Pirate themed games can be lots of fun. Stealing from friends, grabbing loot from a nearby isle, and charting your way to victory is usually something that people love in games, especially games like Pirate’s Cove and Merchants & Marauders.
What’s even better is that pirate games are implemented in different ways, but usually all share similar mechanics for things like scoring. However, when you combine strategy, programming, and area control all into one loot-plundering game, you’ll find yourself with Chrono Corsairs. It’s a game for 2 – 4 players that focuses on several pirates on a lost island. However, a deadly storm is present and will cause different effects based on the severity of the storm at the current time.
Players begin with two Officers and several crewmen. Officers can move on their own, but Crewmen can only move when accompanied by an Officer. Your goal is to control the Officers who will then drop Crewmen to gain control of the individual spaces and receive rewards.
A round in Chrono Corsairs is made up of 6 different phases.
To start a round, players advance the Storm Marker by 1 step. The storm marker has several zones, which will be reached at certain points in the game. The storm marker is also an end-of-game trigger, since when the marker reaches the final zone, the game ends.
Then players draw cards from the two Plan Decks (Unstable Deck & Stable Deck). Plan cards are used to form a player’s Time Loop (Groundhog Day style). A player’s Loop is planned on their player board with 4 Plan Cards. These cards have actions, and the actions are resolved from left to right on a player’s board.
Stable plan cards usually are more simple and based on moving to certain types of terrain on the island. Unstable plan cards are more complex with abilities such as moving multiple Officers and even killing other pirates. At the start of the game, players start with 4 plan cards that are the same for all players.
After this, players run their loops, and perform all the possible actions on their Plan Cards.
Then players earn treasure based on who controls what area on the map. Treasure consists of coins or crystals, which are used as points at the end of the game. Players then reset the board and redetermine turn order based on the amount of treasure they received.
Finally, players get a chance to upgrade their ships. Players can upgrade the amount of Crew, increase the number of cards they draw at the start of the round, and can also move a Plan Card within their loop.
If the final space on the Storm has been reached at this point, all players stop to score points and the game ends. The player with the most points wins.
Chrono Corsairs is a good game, but it has many flaws that make it less unique. Many things within Chrono Corsairs are different from other games I’ve played, and sometimes this leads to a varied experience.
First, if you don’t plan perfectly your whole turn might get completely messed up. Because of the way that your loop works, messing up at the start of your turn can completely impact the rest of your plans. This also happens with Officers. Because they are the only unit that can move Crew Members, messing up the placement of an Officer could be vital to controlling the needed areas of the island.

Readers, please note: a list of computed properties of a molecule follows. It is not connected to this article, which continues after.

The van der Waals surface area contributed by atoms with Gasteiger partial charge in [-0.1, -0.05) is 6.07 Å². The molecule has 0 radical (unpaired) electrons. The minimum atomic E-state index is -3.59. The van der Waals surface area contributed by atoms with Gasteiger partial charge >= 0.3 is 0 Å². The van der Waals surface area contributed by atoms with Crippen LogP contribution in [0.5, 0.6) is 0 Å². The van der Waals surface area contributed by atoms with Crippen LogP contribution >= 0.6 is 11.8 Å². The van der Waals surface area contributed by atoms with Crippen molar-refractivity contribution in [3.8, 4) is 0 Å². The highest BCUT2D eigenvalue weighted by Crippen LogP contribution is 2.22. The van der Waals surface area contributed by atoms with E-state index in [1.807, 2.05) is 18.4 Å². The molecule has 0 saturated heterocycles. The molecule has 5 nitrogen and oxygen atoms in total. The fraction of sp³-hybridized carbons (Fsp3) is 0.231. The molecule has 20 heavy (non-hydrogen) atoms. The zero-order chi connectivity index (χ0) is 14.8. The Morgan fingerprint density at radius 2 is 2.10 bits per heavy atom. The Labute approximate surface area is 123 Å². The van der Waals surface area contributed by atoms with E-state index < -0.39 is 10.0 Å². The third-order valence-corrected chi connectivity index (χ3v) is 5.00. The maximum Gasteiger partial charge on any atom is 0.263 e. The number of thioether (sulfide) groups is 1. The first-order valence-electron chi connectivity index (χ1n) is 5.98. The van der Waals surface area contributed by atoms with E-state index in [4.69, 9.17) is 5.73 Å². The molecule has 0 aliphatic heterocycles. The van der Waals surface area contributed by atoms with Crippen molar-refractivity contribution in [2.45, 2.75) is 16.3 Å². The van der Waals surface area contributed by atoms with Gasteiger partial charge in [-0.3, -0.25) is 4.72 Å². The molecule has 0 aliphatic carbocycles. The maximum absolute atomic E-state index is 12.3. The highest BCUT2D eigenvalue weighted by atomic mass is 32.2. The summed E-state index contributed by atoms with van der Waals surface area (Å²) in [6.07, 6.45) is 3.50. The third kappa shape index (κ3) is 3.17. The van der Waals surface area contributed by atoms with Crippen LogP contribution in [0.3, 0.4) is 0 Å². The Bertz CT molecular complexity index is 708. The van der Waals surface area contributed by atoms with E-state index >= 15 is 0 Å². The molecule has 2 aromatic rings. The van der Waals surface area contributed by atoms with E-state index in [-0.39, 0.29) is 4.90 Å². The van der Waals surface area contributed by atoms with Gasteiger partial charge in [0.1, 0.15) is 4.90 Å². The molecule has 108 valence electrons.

Second, Chrono Corsairs don’t feature any tactics or actions that you can take after you’ve run your loop. This makes the game feel full of strategy, which might not be right for you.
Third, the game can sometimes be very random. For example, the small number of cards you get at the start of the round can sometimes not help you get to the point that you need, which can put you far behind other players, and give you less room for making decisions.
Fourth, the default setup for loop cards at the start of the game is extremely dependent on the map being set up in a certain way. If the map is not set up right, players might even waste an entire round not doing anything because the loop cards didn’t align with the random setup. For example, to get a standard score in the first round, you might need to go from Forest > Beach > Rocks. However, the starting loop cards only let you go from Beach > Forest > Rocks.
However, Chrono Corsairs does have a few things going for it. If your planning goes well, running your loop can feel satisfying. Also, if the map setup is working for you, it can be an enjoyable game, that combines unique aspects of programming and area control that engage players.
My experience with Chrono Corsairs wasn’t a pleasant one, as I’m not fond of large, random elements that can heavily change gameplay. However, if this is something that seems like it’s for you, and you like area control, go ahead and try it out. If not, I’d stay away from it.
Final Score: 2.5 stars – If Chrono Corsairs was less random, it would be much more fun than it is now.
• Frustrating randomness
• Poor setup can lead to a bad gameplay experience